Govt engages with drugmakers to ramp up production of drug to treat black fungus

The government has started engaging with pharmaceutical companies that manufacture amphotericin B to ramp up production of the drug that is used to treat Mucormycosis, the “black fungus” infection seen in some covid-19 patients.

“A sudden increase in demand has been observed in some states for Amphotericin B which is being actively prescribed by the physicians to patients suffering from Mucormycosis, a post COVID complication. The Government of India is therefore engaging with the manufacturers to ramp up production of the drug. The supply position is expected to improve with extra imports of this drug and increase in its production domestically,” the department of pharmaceuticals said in a statement on Wednesday.

The department also said that it has reviewed the stock position and demand pattern for amphotericin B and allocated the drug to states and union territories based on the expected supply till 31 May.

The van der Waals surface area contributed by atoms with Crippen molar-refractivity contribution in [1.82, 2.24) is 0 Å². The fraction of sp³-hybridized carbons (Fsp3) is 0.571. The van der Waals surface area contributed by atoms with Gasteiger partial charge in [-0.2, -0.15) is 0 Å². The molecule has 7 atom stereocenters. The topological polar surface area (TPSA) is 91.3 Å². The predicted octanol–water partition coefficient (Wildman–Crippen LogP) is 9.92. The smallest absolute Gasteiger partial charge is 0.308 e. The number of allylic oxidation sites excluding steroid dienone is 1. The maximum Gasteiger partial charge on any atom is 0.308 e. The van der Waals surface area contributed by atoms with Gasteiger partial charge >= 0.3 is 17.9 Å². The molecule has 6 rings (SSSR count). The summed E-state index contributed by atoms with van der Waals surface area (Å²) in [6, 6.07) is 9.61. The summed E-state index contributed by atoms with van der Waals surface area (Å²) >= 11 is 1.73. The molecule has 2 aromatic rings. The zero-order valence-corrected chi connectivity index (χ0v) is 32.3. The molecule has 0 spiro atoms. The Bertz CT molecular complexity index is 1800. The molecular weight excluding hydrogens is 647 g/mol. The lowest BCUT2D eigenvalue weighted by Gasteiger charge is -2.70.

The Central government also asked states to put in place a mechanism for equitable distribution of the drug among all hospitals treating covid-19 patients and to publicise the ‘point of contact’ for these hospitals to obtain the drug from the state’s allocation.

National Pharmaceuticals Pricing Authority (NPPA) will monitor the supply, the department said.

In India, Bharat Serums & Vaccine, Wockhardt, Abbott Healthcare, United Biotech and Cipla are among the manufacturers of the antifungal drug, according to data on NPPA’s website.

Demand for amphotericin B has seen an increase over the last few weeks due to an increase in cases of Mucormycosis, which is a rare infection seen in some patients who are on medication for covid-19 or recovered from it.

According to experts, mucormycosis is an opportunistic infection seen in people with weak immune systems like patients with diabetes and those on immunosupressants. In covid-19, often patients are being prescribed steroids in order to tackle a potential overdrive in immune response, which can potentially put the patient at a greater risk for the disease.

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